To brighten your days after the leaves have fallen, look for a native wetland shrub with prominent red berries that hug the twigs. This is American Winterberry (Ilex verticillata), a type of deciduous holly. In other words, it loses its leaves in fall, making the bright red fruits more impressive. Some people call it black alder, but it's no relation to the alders in the birch clan. "False alder" would be more like it. It's also known as "fever bush" because the berries were used medicinally by Native Americans. It has also been called Canada holly, Michigan holly, possumhaw, swamp holly, Virginia winterberry, and common winterberry holly.

The Winterberry's genus, Ilex, is the Latin name for the Mediterranean holly oak, another non-relative, and the species name verticillata means whorled, probably referring to the way the berries hug the twigs. The holly used at Christmas, Ilex aquifolium, is a European import with spiny-edged, evergreen leaves. "Aquifolium," meaning pointed leaves, was the Latin name for holly.

Another view of Winterberry (holly) at Nick's Lake, Old Forge -- © Dave Spier

Winterberry occurs naturally throughout the eastern United States where it grows in swampy thickets, peat bogs, and lowland roadsides. It often marks wet acidic soils. In the spring, small yellowish-green to white flowers grow in the leaf axils (where the leaf stems attach to the twigs). The male flowers grow in crowded clusters on separate plants. The alternate leaves, with their blunt points and toothed margins, fully appear after the flowers so as to not interfere with pollination by bees and other insects. The red fruits appear in September and persist into winter, assuming the birds do not eat all of them right away.

Winterberry makes a nice addition to any landscape scheme and adds a showy touch of color to an otherwise dull December day. This shrub does well in moist, acidic soils with full sun or partial shade. The trick is to have at least one male plant to pollinate up to nine female bushes in the vicinity. The added benefit of this native is more food for robins, bluebirds, and waxwings before they head south.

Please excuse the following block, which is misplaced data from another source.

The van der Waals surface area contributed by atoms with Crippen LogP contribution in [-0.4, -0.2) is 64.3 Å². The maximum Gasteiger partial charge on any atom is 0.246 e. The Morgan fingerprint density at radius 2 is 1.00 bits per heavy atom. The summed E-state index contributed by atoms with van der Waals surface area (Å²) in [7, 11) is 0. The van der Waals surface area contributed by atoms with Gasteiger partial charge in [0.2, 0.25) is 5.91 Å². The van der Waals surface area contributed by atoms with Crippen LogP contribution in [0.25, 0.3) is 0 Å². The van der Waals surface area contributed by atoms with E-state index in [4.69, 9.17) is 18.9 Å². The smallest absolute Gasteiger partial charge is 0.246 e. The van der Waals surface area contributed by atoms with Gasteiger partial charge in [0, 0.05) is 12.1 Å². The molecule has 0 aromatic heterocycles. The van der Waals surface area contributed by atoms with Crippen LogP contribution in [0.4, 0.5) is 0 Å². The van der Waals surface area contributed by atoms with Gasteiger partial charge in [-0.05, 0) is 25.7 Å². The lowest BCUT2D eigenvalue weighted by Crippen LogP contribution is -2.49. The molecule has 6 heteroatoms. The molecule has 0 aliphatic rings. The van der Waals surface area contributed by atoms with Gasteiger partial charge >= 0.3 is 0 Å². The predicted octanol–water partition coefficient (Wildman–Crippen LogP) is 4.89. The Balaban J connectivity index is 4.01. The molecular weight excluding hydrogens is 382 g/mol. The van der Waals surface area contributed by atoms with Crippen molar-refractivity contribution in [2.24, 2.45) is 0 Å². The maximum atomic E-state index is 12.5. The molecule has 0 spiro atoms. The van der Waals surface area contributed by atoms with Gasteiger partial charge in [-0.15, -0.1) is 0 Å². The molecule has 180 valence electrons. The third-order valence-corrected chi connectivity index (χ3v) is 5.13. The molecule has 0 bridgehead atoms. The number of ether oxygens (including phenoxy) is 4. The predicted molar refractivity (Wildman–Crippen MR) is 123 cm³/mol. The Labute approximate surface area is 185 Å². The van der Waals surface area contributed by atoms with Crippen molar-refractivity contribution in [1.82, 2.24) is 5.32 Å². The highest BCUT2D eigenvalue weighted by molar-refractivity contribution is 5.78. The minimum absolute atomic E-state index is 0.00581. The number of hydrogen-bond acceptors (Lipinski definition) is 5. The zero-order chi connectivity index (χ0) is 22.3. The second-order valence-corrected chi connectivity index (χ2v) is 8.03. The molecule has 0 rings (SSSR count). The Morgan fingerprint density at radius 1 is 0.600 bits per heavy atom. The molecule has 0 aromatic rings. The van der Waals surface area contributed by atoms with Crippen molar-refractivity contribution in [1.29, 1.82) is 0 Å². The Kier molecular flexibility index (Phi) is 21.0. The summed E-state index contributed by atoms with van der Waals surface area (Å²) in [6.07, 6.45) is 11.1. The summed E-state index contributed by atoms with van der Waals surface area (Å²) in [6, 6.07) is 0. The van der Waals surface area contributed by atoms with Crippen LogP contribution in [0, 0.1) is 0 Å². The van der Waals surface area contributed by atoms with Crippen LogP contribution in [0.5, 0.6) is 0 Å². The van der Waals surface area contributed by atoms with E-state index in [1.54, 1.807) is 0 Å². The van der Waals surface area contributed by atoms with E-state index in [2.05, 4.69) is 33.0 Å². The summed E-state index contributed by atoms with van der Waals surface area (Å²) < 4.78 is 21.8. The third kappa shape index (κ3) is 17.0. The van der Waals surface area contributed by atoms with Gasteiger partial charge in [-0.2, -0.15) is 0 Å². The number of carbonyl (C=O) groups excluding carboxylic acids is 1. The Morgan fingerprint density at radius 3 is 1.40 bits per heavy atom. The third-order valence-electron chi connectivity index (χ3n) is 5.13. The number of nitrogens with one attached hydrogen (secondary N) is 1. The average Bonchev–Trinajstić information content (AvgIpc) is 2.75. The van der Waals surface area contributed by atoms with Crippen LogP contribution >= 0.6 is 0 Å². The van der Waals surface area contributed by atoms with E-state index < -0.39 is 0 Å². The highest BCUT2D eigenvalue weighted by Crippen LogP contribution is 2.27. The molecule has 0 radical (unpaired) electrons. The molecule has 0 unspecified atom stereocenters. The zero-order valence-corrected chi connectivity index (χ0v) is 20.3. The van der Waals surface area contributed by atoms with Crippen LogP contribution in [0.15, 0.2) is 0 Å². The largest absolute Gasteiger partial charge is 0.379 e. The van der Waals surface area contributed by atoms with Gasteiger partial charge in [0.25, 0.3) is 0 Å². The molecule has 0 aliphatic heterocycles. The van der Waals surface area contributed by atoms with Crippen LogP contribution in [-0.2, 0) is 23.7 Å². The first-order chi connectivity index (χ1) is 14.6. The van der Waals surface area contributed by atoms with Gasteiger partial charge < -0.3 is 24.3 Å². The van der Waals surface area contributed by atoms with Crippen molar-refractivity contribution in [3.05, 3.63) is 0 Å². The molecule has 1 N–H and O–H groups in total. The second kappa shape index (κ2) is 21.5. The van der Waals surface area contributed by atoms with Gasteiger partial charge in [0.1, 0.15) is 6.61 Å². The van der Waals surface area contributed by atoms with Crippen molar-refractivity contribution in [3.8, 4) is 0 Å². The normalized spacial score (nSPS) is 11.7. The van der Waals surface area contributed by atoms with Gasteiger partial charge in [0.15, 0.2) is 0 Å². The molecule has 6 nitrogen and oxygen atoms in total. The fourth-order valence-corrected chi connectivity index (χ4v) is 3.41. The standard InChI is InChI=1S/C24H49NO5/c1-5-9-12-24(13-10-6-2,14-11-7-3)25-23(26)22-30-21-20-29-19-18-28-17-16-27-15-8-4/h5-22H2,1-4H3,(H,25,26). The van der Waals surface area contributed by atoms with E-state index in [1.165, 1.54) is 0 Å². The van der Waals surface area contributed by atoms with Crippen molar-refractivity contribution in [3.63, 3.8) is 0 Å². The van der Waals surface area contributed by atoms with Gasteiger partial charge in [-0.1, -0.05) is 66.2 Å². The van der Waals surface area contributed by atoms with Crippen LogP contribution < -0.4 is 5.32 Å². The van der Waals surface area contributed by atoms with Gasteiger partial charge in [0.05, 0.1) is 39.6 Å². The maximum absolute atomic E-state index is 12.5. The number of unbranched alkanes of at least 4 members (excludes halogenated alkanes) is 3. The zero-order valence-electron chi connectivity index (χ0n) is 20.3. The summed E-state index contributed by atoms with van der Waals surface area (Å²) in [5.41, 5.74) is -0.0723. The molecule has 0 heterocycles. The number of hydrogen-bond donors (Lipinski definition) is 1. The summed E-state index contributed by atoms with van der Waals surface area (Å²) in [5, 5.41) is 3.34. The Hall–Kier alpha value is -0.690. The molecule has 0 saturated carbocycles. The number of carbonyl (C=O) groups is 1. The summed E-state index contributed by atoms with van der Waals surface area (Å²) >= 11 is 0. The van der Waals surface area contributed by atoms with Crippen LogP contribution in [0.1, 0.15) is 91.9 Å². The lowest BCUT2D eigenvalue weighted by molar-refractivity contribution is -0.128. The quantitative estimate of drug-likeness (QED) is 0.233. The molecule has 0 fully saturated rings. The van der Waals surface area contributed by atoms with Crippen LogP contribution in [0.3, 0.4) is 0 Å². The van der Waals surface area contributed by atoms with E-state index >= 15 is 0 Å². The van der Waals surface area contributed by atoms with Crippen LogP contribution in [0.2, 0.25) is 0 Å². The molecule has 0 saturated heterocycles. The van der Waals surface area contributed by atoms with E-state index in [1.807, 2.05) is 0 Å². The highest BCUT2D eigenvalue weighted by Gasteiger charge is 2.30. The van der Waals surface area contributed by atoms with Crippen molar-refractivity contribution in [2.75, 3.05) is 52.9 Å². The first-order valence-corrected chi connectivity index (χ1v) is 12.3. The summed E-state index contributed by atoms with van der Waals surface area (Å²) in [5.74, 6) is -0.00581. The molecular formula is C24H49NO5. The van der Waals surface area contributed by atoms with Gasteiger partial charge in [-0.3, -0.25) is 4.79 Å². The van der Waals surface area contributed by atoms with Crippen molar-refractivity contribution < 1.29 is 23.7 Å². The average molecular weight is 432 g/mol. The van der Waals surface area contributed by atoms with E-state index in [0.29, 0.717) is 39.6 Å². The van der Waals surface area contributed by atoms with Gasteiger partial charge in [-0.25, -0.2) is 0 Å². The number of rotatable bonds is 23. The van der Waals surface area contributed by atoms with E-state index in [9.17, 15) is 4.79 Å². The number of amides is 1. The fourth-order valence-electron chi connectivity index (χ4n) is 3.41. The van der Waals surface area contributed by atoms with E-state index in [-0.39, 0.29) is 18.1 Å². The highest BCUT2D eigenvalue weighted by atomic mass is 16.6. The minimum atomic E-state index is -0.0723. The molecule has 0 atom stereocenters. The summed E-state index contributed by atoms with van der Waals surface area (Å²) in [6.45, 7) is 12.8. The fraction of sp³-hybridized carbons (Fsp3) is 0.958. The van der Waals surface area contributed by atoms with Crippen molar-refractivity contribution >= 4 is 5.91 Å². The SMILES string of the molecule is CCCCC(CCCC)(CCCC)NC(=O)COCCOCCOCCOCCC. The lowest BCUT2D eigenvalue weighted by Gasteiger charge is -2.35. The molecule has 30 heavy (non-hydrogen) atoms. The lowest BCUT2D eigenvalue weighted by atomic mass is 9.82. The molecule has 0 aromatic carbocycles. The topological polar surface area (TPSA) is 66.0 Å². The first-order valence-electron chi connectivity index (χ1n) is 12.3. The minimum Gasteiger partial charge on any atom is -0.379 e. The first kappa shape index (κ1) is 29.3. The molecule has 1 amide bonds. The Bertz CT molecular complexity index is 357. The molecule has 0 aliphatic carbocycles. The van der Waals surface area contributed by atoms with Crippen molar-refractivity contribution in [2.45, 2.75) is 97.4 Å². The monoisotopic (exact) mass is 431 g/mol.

Does winterberry grow near your home and what animals eat the fruits? Contact me at northeastnaturalist@yahoo.com

Another view of Winterberry (holly) at Nick's Lake, Old Forge -- © Dave Spier

Thursday, October 20, 2011

Black Ducks -- © Dave Spier

Black Duck preening at Nick's Lake, Old Forge (autumn) -- © Dave Spier
Frank Morehouse III* sighted two Black Ducks in addition to Wood Ducks, Mallards, Ringnecks, three Hooded Mergansers, one Common Merg, an Osprey and a Great Blue Heron when he was at his camp on Lake Abanakee the first weekend of October. He also heard a Pileated in the mixed woods nearby.

American Black Ducks (Anas rubripes) have been a declining species since the 1950’s. For a time it was thought that hybridization with encroaching Mallards was the cause, but there’s little evidence to support this. More likely, a combination of factors including degradation of their primary winter habitat in the Chesapeake region is the cause. A new study by Ducks Unlimited will look at competition for nesting space, hybridization, depletion of food supplies, winter habitat and other variables.

The Black Duck’s summer range covers much of eastern Canada and New England with a year-round range from the Great Lakes to the mid-Atlantic. The highest breeding densities are in Maine and Nova Scotia according to Ducks Unlimited. Many Blacks migrate further south to a zone from Arkansas to the Carolina’s with higher concentrations to the east.

Blacks are large ducks, the same size as Mallards with the same shallow-water "dabbling" behavior to find food, primarily plants and small aquatic animals.   Some natural foods can be dangerous, though.  Northern Woodlands magazine has an article on a Black Duck that died from eating too many newts.

In bright sunlight at close range, Blacks are actually dark-brown with a lighter brown head. Females and males are nearly identical, although females are slightly smaller and have a greenish bill instead of yellow. In flight the white underwing linings contrast with the dark body. The Black Duck's speculum, the colored patch on the wing, is purple while the Mallard's is blue with two white edges. Also, Mallards have a white tail edge.

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*Frank is from North Creek in the Town of Johnsburg. He attended Ranger School in Wanakena and worked for D.E.C.’s Camp Colby near Saranac Lake. He is now a naturalist dividing his time between the Montezuma Audubon Center and Seneca Meadows Environmental Education Center. His grandfather was a well-known conservation officer in the Adirondacks.

Wednesday, October 19, 2011

Blue Jays -- © Dave Spier

Blue Jay in Red Maple -- © Dave Spier